Published Winter 2016

While the act of shechitah itself is an exquisitely humane form of animal slaughter, the manner in which an animal is handled prior to reaching the shochet should also conform with the Torah’s sensitivity for tza’ar ba’alei chaim (the prohibition against causing unnecessary pain and harm to creatures). Our mission to certify meat products of the highest quality was recently enhanced when two prominent members of our meat team, Rabbi Zvi Holland and Rabbi Tzvi Shaul Goldberg, traveled to Iowa in order to take part in an accredited certification program through PAACO (Professional Animal Auditor Certification Organization). Instructors included world renowned experts in the field of animal welfare such as Dr. Temple Grandin, professor of animal science at Colorado State University and consultant to the livestock industry. She is considered a leading authority on animal welfare.

Published Winter 2016

Often when consumers purchase meat from a butcher shop, or eat at a restaurant or catered event, they are unaware of the original hashgacha that certified the meat as kosher at its point of origin. They place their confidence in the retail establishment’s kosher certification to determine the acceptability of the received product.
Some shoppers have a preference for meat produced by specific companies, trusting that this producer always conforms to a single set of kosher standards. However, unbeknownst to the consumer the company may actually produce their products at different locations, supervised by various hashgochos that do not all share the same standards. In January 2016, Congress repealed country-of-origin labeling laws for packaged meat products, making it more difficult for consumers to track where their meat comes from.
STAR-K certified meat/poultry companies and retail establishments consistently satisfy the requirements set by HaRav Moshe Heinemann, shlit”a, regardless of […]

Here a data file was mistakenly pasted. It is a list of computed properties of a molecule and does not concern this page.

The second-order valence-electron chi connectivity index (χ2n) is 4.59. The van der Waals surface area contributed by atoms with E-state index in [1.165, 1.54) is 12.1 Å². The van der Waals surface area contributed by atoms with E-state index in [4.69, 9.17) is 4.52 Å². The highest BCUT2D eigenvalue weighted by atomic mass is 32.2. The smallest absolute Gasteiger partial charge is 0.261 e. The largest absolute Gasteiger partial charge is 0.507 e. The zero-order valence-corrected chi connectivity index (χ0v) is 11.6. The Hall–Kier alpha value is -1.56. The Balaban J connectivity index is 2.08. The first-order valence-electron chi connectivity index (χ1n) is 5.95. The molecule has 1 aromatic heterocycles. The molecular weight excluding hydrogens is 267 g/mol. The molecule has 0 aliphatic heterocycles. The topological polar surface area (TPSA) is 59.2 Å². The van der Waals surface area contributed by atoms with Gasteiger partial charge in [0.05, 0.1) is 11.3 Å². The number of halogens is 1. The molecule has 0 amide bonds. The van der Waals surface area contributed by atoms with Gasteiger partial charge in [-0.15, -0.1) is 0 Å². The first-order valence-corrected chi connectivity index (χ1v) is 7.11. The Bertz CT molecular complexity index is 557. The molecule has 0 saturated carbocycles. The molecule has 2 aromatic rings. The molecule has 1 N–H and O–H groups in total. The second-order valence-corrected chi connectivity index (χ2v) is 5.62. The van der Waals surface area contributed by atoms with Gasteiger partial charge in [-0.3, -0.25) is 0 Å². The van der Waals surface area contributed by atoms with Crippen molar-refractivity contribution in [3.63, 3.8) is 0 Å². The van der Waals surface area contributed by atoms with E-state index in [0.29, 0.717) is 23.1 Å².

Published Winter 2016

All the knives of the shochtim must be checked to ensure that they are sharp and without even the slightest ‘pegima’. This must be done before and after the shechitah.
There must be a sink with running water near the place of shechitah for the shochtim to sharpen their knives.
Animals may not be prodded to the shechitah box with a plug-in electric prod.
The head restraint in the box which holds the animal during shechitah must be calibrated so that the animal’s head cannot move during shechitah, but not so tightly that it affects the animal’s breathing.
A system must be in place, to track any animal that becomes a nevaila.
Animals may not be stunned at any time after the shechitah.
No hot water may be used on the animals anywhere in the slaughter house.
No electric current may be applied to the animal at any point, including when used to tenderize the […]

Published Winter 2016

It is written in our Torah, “Ubosor basodeh treifa lo socheilu” (Shmos 22:30), it is forbidden to eat treif meat.  While the expression “treif” (non-kosher) has become the universal connotation for food that is not kosher, in truth, the word treif specifically refers to an animal whose flesh was torn or ripped.  Technically speaking, if a kosher species of animal or fowl was attacked by a predator, the meat of the victim may be deemed treif.  However, the meat of an animal improperly kosher slaughtered is not treifah, it is called a neveila.  Technically, meat of a non-kosher animal species is the meat of a temeiah.  Yet, the term “treif” has found its way through the portals of the slaughterhouse, as well as the aisles of the non-kosher meat section of the supermarkets.  No matter what the name, all of these categories of meat are forbidden to be […]

Published Winter 2016

Keeping kosher does not preclude being a locavore,[1] but it definitely presents substantial challenges, particularly for omnivores. Barely a handful of communities in the world today still host facilities where kosher meat is processed from slaughter to salting, and sold from steak to salami, all within close proximity to a kosher consumer base. Like most items in the modern marketplace, it’s much more common to find beef and poultry products traveling vast distances from slaughterhouse to processor, and from distributor to retailer, before reaching the dinner table.

The Old Way
This very untraditional configuration has uprooted the once prominent communal fixtures of shochet and bodek (one who checks for abnormalities that render meat treifah). It’s also a complete departure from an extreme version of locavorism that was practiced in many pre-war European kehilos, which legislated bans on ‘sh’chutay chutz’, not allowing meat slaughtered in a different city to be […]